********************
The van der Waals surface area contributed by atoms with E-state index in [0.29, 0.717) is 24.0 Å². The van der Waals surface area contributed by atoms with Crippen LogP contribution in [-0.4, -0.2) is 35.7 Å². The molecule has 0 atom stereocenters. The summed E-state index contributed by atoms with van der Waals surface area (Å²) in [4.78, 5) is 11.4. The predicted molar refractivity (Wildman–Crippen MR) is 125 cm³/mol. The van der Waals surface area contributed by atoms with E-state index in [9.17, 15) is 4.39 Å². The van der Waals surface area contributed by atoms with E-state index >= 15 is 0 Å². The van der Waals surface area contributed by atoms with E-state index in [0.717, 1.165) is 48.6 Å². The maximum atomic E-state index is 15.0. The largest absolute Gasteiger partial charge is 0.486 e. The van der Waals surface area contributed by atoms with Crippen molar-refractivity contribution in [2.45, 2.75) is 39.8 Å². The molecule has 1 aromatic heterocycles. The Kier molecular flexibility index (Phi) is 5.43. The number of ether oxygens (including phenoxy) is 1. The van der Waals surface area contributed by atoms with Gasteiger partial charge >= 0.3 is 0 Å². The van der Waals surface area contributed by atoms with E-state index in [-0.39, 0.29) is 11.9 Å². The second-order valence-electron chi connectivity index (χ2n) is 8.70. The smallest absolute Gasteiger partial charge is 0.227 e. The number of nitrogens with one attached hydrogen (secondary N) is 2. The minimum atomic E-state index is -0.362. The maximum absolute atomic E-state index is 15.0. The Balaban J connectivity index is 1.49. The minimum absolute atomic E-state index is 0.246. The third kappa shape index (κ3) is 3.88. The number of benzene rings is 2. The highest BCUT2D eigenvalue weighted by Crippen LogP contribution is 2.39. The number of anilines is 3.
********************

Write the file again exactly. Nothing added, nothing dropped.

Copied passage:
The van der Waals surface area contributed by atoms with E-state index in [0.29, 0.717) is 24.0 Å². The van der Waals surface area contributed by atoms with Crippen LogP contribution in [-0.4, -0.2) is 35.7 Å². The molecule has 0 atom stereocenters. The summed E-state index contributed by atoms with van der Waals surface area (Å²) in [4.78, 5) is 11.4. The predicted molar refractivity (Wildman–Crippen MR) is 125 cm³/mol. The van der Waals surface area contributed by atoms with E-state index in [9.17, 15) is 4.39 Å². The van der Waals surface area contributed by atoms with E-state index >= 15 is 0 Å². The van der Waals surface area contributed by atoms with E-state index in [0.717, 1.165) is 48.6 Å². The maximum atomic E-state index is 15.0. The largest absolute Gasteiger partial charge is 0.486 e. The van der Waals surface area contributed by atoms with Crippen molar-refractivity contribution in [2.45, 2.75) is 39.8 Å². The molecule has 1 aromatic heterocycles. The Kier molecular flexibility index (Phi) is 5.43. The number of ether oxygens (including phenoxy) is 1. The van der Waals surface area contributed by atoms with Gasteiger partial charge >= 0.3 is 0 Å². The van der Waals surface area contributed by atoms with E-state index in [-0.39, 0.29) is 11.9 Å². The second-order valence-electron chi connectivity index (χ2n) is 8.70. The smallest absolute Gasteiger partial charge is 0.227 e. The number of nitrogens with one attached hydrogen (secondary N) is 2. The minimum atomic E-state index is -0.362. The maximum absolute atomic E-state index is 15.0. The Balaban J connectivity index is 1.49. The minimum absolute atomic E-state index is 0.246. The third kappa shape index (κ3) is 3.88. The number of benzene rings is 2. The highest BCUT2D eigenvalue weighted by Crippen LogP contribution is 2.39. The number of anilines is 3.